No Dancing on the Bridge, Please

Tuesday, April 19, 2011 Road Junkies 0 Comments

3 MONTHS IN EUROPE, Day 50 (part 2)
Arles, France to Avignon, France. 
    sp ace
From Arles, we made our way to another well-known Provencal city—Avignon (ah-veen-yohn).  Yes, it's the one where people are said to be dancing on the bridge according to the French folk song, Sur le Pont d’Avignon, which dates back to the 15th century.  We located the bridge in question with no difficulty since there are many signs to direct tourists to—not Pont d'Avignon, but Pont St. Bénézet.

We did not, however, find anyone dancing on the bridge, nor did we elect to pay the admission fee (more than $10 per person) to walk onto the bridge or dance on it ourselves.  Apparently the original lyrics to the folk song indicated that people were dancing under the bridge (sous le pont) where popular cafes were located in medieval times. 
Pont St. Bénézet
Construction of the bridge is said to have been inspired by a shepherd boy named Bénézet, who claimed that an angel came to him and told him to build a bridge across the Rhone River.  Legend has it that his inspiration was given the support of the town when he singlehandedly moved a tremendous boulder to the side of the river and declared that this was the spot where the span should be built.  
Originally completed in 1185, parts of the hapless bridge have been rebuilt numerous times due to flooding.  Unfortunately some parts were replaced with rickety wooden sections.  Finally the bridge was abandoned after a catastrophic 1668 flood swept much of it away.  Today only four of the original 22 arches remain and the bridge no longer spans the river.  A chapel on the bridge honors the memory of  Bénézet (never actually made a saint).
Place de l'Horloge
The real center of activity in Avignon, however, was the Place de l'Horloge (clocktower square), the central square of the city.  In addition to the local hôtel de ville (city hall), the square is lined with shops, cafes, and restaurant.  The opera house sits near a carousel, and street artists and performers provide great opportunities for people watching.  All the while, a Miquel Barcelo sculpture of an elephant executing a "trunkstand" watches over it all.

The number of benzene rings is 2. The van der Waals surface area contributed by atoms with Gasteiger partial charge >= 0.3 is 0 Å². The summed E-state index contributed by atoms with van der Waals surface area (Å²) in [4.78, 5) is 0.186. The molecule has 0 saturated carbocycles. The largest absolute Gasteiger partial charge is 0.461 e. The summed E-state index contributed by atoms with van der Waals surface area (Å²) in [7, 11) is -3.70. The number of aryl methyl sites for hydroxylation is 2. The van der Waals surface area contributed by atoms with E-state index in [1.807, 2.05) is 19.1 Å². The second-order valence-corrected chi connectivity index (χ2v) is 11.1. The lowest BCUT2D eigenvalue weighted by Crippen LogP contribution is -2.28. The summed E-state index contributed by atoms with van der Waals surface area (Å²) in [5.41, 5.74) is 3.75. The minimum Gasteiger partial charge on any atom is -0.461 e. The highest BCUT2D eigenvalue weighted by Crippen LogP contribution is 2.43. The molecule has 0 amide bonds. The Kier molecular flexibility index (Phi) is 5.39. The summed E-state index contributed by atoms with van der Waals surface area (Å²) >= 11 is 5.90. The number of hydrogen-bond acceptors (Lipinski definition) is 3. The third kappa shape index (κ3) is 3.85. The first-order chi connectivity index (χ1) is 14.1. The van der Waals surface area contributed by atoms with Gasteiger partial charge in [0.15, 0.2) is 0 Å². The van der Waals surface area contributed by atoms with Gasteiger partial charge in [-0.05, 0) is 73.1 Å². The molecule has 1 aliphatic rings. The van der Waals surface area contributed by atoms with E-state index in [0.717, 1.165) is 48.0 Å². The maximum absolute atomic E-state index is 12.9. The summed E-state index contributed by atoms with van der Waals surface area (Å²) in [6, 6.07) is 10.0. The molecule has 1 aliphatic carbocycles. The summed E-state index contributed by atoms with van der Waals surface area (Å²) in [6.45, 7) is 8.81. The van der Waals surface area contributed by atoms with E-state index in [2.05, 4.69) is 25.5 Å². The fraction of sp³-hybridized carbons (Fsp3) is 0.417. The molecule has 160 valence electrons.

Scenes in Clocktower Square
Barcelo's elephant isn't the only element of artistic whimsy in Avignon's main square.  Sculptures and paintings adorn buildings around this popular area, just waiting to be discovered.
Amusing art around the main square
Opposite the city hall and opera house is a structure much more serious and formal, the Palais des Papes (Papal Palace), one of the largest medieval Gothic buildings in Europe.  In 1305, Romans were outraged when a French archbishop became Pope Clement V.  To escape the chaotic reaction to his election, the pope accepted the invitation of the French king to move the seat of the papacy to Avignon in 1309, thus beginning a 75-year period when Avignon served as the headquarters of the Catholic Church.
Palais des Papes
By the time the Italians succeeded in establishing a Roman in the papacy in 1378, the Papal Palace had been recently completed, taking a total of some 30 years to construct, covering an area of 2.6 acres, and costing most of the papal income for the period.  The palace was lavishly furnished with frescoes, tapestries, paintings and sculptures.
In the ensuing years after it was vacated by the papacy, the palace underwent a series of misfortunes, including being sacked by revolutionary forces in 1789 during the French Revolution.  Later it suffered additional damage as it was used as military barracks and even stables.  Finally, in 1906, the palace became a national museum and has undergone a series of painstaking restorations since that date.  Most of the palace is now open to visitors, and it houses the International Conference Center of Avignon.
Papal Palace
Medieval fortifications built in the Avignon Papacy period still encircle the city with 39 towers and seven gates.  Built to keep rogue bands of highwaymen out of the city, the walls were surrounded by a large moat 13 feet deep.  Today, the moat is filled and much of it serves as parking areas for 21st century vehicles, another example of the value of repurposing.
Hôtel de Ville  (City Hall)
  • Population:  94,787
  • Founded:  something BC (too long for anyone to remember)
  • Letterboxes:  1
  • Claims to fame: 
    • 14th century seat of the papacy
    • current annual Theatre Festival
    • cradle of the renewal of Provençal culture